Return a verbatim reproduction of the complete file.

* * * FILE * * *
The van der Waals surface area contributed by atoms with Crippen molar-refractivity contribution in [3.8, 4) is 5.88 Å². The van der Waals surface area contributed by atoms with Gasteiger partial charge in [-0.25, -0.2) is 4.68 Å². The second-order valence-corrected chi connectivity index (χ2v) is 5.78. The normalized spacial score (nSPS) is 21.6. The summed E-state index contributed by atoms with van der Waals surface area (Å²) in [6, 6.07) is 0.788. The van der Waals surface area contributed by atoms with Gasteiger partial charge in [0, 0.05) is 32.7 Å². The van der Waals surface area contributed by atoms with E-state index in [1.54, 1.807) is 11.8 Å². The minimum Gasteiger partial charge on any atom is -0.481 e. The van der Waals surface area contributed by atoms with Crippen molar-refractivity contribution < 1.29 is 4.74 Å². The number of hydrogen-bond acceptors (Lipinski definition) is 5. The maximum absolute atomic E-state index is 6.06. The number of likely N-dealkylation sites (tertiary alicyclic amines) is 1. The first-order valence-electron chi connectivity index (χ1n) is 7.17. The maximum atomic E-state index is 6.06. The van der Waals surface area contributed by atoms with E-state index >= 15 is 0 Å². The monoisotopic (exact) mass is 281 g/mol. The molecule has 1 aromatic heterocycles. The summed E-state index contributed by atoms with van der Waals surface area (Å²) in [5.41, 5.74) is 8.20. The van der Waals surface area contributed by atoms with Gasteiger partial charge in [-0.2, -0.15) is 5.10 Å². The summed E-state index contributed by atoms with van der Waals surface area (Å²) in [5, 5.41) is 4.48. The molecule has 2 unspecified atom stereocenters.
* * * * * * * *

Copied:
The van der Waals surface area contributed by atoms with Crippen molar-refractivity contribution in [3.8, 4) is 5.88 Å². The van der Waals surface area contributed by atoms with Gasteiger partial charge in [-0.25, -0.2) is 4.68 Å². The second-order valence-corrected chi connectivity index (χ2v) is 5.78. The normalized spacial score (nSPS) is 21.6. The summed E-state index contributed by atoms with van der Waals surface area (Å²) in [6, 6.07) is 0.788. The van der Waals surface area contributed by atoms with Gasteiger partial charge in [0, 0.05) is 32.7 Å². The van der Waals surface area contributed by atoms with E-state index in [1.54, 1.807) is 11.8 Å². The minimum Gasteiger partial charge on any atom is -0.481 e. The van der Waals surface area contributed by atoms with Crippen molar-refractivity contribution < 1.29 is 4.74 Å². The number of hydrogen-bond acceptors (Lipinski definition) is 5. The maximum absolute atomic E-state index is 6.06. The number of likely N-dealkylation sites (tertiary alicyclic amines) is 1. The first-order valence-electron chi connectivity index (χ1n) is 7.17. The maximum atomic E-state index is 6.06. The van der Waals surface area contributed by atoms with E-state index >= 15 is 0 Å². The monoisotopic (exact) mass is 281 g/mol. The molecule has 1 aromatic heterocycles. The summed E-state index contributed by atoms with van der Waals surface area (Å²) in [5.41, 5.74) is 8.20. The van der Waals surface area contributed by atoms with Gasteiger partial charge in [-0.2, -0.15) is 5.10 Å². The summed E-state index contributed by atoms with van der Waals surface area (Å²) in [5, 5.41) is 4.48. The molecule has 2 unspecified atom stereocenters.